Two years ago, I wrote extensively why getting sufficient sleep is crucial to a good life and how to go about getting establishing sufficient levels of quality and quantity.
Since then, the situation has – if anything – gotten even more dire. Despite an overhyped “quantified self” movement, few people seem to actually be serious about self-monitoring, so ZEO went out of business, leaving the market only with rather undesirable options for sleep tracking that deserves that name.
Culturally, there has also been no change in terms of sleep appreciation. High powered movers and shakers celebrate people who claim that they adopted the habit of only sleeping every other night or that they get a headache when they sleep for more than four hours. Of course, these were confabulations to intimidate the competition – sleep is not just a fungible habit, but a fundamental aspect of physiology. Some aspiring masters of the universe have already paid the ultimate price for ignoring basic physiology. Widespread elite failure has been a more disappointing aspects of living in these times and an inadequate sleep culture might well have contributed to it.
I do understand the desire to get more done in a given day, but it is important to recognize that the ability to stretch the day and compress the night by technology (mostly light and stimulants) is not a winning strategy in the long term. As laid out before, lack of sleep doesn’t just make one more tired. It also affects – negatively – every single aspect of cognition (including decision making and creativity) and emotion (motivation, emotional stability, etc.) as well as somatic integrity (aging, immune function, etc.) that has been studied. This includes virtually all features of proper bodily function including counter-intuitive aspects such as bone mineral density, which seems to be rather negatively affected by bad sleep habits.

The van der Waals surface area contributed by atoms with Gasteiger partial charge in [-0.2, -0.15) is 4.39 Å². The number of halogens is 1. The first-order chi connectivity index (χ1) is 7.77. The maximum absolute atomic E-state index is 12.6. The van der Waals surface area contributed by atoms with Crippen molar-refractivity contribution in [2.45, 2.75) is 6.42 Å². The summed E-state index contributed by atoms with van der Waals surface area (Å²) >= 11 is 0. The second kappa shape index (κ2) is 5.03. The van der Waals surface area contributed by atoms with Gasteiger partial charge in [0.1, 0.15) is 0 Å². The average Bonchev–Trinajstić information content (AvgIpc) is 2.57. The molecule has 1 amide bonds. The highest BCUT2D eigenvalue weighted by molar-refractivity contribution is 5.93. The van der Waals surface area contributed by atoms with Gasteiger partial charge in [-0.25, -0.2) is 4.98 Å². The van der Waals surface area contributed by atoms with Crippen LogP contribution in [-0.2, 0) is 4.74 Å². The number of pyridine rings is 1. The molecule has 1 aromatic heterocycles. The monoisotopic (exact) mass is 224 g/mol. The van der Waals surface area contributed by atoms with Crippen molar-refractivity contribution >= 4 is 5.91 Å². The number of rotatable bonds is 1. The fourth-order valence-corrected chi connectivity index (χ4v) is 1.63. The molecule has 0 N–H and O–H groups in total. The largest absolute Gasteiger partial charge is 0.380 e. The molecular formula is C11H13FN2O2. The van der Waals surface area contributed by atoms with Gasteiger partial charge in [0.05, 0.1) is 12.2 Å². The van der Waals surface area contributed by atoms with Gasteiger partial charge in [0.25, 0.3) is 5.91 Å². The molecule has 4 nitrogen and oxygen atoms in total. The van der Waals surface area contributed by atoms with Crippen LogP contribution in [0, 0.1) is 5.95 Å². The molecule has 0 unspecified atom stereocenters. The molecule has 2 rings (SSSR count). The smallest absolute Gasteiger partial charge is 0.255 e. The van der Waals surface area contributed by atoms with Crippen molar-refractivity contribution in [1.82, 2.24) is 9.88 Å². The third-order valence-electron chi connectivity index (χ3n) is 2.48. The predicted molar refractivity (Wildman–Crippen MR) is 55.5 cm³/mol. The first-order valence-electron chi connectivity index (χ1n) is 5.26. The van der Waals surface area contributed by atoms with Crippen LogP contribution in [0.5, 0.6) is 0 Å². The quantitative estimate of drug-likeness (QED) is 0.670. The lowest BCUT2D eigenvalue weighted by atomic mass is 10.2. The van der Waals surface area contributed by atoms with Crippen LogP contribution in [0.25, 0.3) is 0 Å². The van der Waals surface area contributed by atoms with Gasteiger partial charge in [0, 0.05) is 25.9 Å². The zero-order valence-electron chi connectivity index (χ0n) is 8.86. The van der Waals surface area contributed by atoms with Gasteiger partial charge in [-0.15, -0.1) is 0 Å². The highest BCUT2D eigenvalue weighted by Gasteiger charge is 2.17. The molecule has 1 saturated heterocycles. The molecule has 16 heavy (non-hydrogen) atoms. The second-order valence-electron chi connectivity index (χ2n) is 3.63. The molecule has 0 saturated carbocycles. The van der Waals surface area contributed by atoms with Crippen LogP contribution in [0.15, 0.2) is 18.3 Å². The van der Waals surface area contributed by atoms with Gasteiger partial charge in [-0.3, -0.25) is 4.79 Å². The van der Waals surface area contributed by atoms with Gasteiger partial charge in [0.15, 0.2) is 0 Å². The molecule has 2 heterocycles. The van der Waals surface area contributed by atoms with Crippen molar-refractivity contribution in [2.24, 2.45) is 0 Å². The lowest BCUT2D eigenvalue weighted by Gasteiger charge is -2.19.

Sleep disorders are so strongly associated with mental health problems such as depression and neurological disorders like dementia that many now suspect lack of adequate sleep to play a causal role in the genesis of these problems.
Recent research (that has come out since my 2011 piece) strongly corroborates this view.
First, there seems to be nothing “light” about light whatsoever: It has now been established that aberrant light cycles can *directly* (even if the overall amount of sleep is preserved) increase depression-like behaviors and increases in the release of stress hormones (with attendant decrease of cognitive function).
Second, while it has long been suspected that sleep is somehow involved in “restoring” brain health per se, it has now been shown that this is actually the case. Specifically, brain cells seem to be much smaller during sleep, increasing the interstitial space and leading to a dramatic increase in the exchange of fluid exchange. This – in turn – seems to remove potential toxins like beta-amyloid from neurons. Put differently, lack of sleep might quite literally be neurotoxic, with a potentially increased long-term dementia risk.
In this view, sleep has mostly a dishwasher/brainwasher/sewage plant function for the brain. This makes sense, given how conserved and widespread sleep is throughout evolution, even in animals not renowned for their cognitive prowess.
No one likes to be told what to do, particularly when it is perceived to be limited. However – in light of this evidence, it might be advisable to – finally – get some. Neurotoxicity and dementia is not something to play around with. We have previously discussed how barbaric the past appears to us. How could people possibly live like that? Our inadequate sleep culture is high on my list of things that are likely to evoke the same reaction a thousand years hence, once the critical value of adequate sleep on wellbeing is more widely recognized.
Skimping on sleep is not glamorous. It is a barbaric practice that likely imposes unaffordable long term costs on all involved.